Next week, these various threads will come together to form our learning activities in the epistemology unit, culminating in a personal theory of knowledge mid-term assignment. This cumulative assignment doesn’t need to address the topic your group is investigating; however, this would likely be helpful.

 

By

Introductory Epistemological Discussion(s)

afraid of knowledge

Image courtesy of Flickr user Olya Afonina

We are embarking on our discussions of epistemology this weekend, having been briefly introduced to foundational concepts such as:

  • rationalism
  • empiricism
  • a priori knowledge
  • a posteriori knowledge
  • justified true belief
  • indirect knowledge
  • direct knowledge
  • knowledge by acquaintance
  • knowledge by description

I am curious to see where our cohort’s interests are shaping up against these introductory thoughts and ideas on the nature of knowledge, though. Because each of us is the owner of a uniquely personal theory of our own knowledge, which supplies us with answers to questions like What do I know? How do I know that I know it? Where does my opinion overlap with what is considered a fact? Where do they diverge? 

How these personal conceptions come together in the present digital age is of special concern to regular open onliner Stephen Downes:

What we ‘know’ is, if you will, a natural development that occurs in the mind, other things being equal, when presented with certain sets of phenomena; present the learner with different phenomena and they will learn different things. Like the Portugese word for ‘snow’, for example. And whether something counts as ‘knowledge’ rather than, say, ‘belief’ or ‘speculation’, depends less on the state of the world, and more on the strength or degree of connectedness between the entities. To ‘know’ something is to not be able to not know. It’s like finding Waldo, or looking at an abstract image. There may be a time when we don’t know where Waldo is, or what the image represents, but once we have an interpretation, it is not possible to look without seeing Waldo, without seeing the image.

So let us begin at the beginning, by relating our own theories of knowledge to what we have encountered in our initial reading.

We brainstormed several questions related to Epistemology in class this morning:

  • How do we know what we know? 
  • What is true? 
  • How we know was is factual? What is opinion? What is belief? 
  • How are senses and reasons different? How are they complimentary? 
  • What is knowledge? How do we acquire it? 
  • Are there things that we’ll never know? 

But now we are looking to continue to the discussion…

There are, naturally, more where that came from, and we might begin our discussion by continuing to list the essential questions of epistemology below in the comments to this post, or on the Twitter hashtag for #philosophy12.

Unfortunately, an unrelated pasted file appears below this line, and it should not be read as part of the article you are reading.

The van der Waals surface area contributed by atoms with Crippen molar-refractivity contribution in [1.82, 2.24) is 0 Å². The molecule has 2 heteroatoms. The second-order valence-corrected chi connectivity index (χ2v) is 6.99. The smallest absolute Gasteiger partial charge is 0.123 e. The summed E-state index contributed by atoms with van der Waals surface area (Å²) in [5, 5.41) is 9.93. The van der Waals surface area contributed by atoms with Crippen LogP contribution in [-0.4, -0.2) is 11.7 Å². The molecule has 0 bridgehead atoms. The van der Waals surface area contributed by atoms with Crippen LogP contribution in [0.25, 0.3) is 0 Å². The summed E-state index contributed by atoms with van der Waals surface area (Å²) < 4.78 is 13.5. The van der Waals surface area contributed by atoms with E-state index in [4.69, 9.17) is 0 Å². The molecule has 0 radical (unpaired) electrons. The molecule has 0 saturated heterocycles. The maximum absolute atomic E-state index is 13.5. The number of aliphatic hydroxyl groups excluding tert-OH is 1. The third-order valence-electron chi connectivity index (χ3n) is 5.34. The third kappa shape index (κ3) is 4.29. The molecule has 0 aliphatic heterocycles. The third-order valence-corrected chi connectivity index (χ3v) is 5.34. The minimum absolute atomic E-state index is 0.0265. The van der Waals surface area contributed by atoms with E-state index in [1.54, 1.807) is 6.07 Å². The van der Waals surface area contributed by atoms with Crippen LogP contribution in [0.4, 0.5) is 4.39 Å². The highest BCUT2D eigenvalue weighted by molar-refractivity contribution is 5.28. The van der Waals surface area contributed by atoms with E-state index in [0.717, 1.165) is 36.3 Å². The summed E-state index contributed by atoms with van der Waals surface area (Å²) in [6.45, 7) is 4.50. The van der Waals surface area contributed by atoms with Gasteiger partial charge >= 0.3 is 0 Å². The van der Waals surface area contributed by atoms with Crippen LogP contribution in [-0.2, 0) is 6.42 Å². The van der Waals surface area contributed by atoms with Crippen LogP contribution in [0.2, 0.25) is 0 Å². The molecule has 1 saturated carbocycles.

Other items for consideration and discussion may include…

Sensory, Rational, and Objective knowledge

In terms of classifying these questions, which of them would you file under Sensory knowledge?

Which would you deem most closely related to Reason, or rational knowledge?

Which do you feel deal with certainty? 

Rationalism and Empiricism 

Of these two schools of epistemology, which do you feel corresponds to your own approach to learning and knowledge?

Who is considered to be a notable proponent of either of these disciplines? Who has made convincing arguments to introduce a combined process of the two? Or a third (or fourth) new way altogether?

Where do we see examples of rational or empirical perspectives on knowledge in competition (or dominance) in our contemporary society?

Different Types of Knowledge?

How do you distinguish between the various levels and descriptions of knowledge?

How might these distinctions be limited in their scope to a particular perspective on knowledge? How could we fix this bias, if it in fact exists?

By no means exhaustive, the above questions will hopefully serve as an opening salvo in an ongoing exploration of knowledge this weekend. So respond to one of the above, or a few, or pass along these questions to someone who might wish to offer an opinion or refer us to a significant piece of the conversation we may be missing. Don’t hesitate to pose new questions to the community as well!

 

By

I Know That I Don’t Know…I Think (Emily)

I confess, I am feeling slightly daunted by everyone’s posts. Everyone has these huge long posts about what they believe or know or drew in class.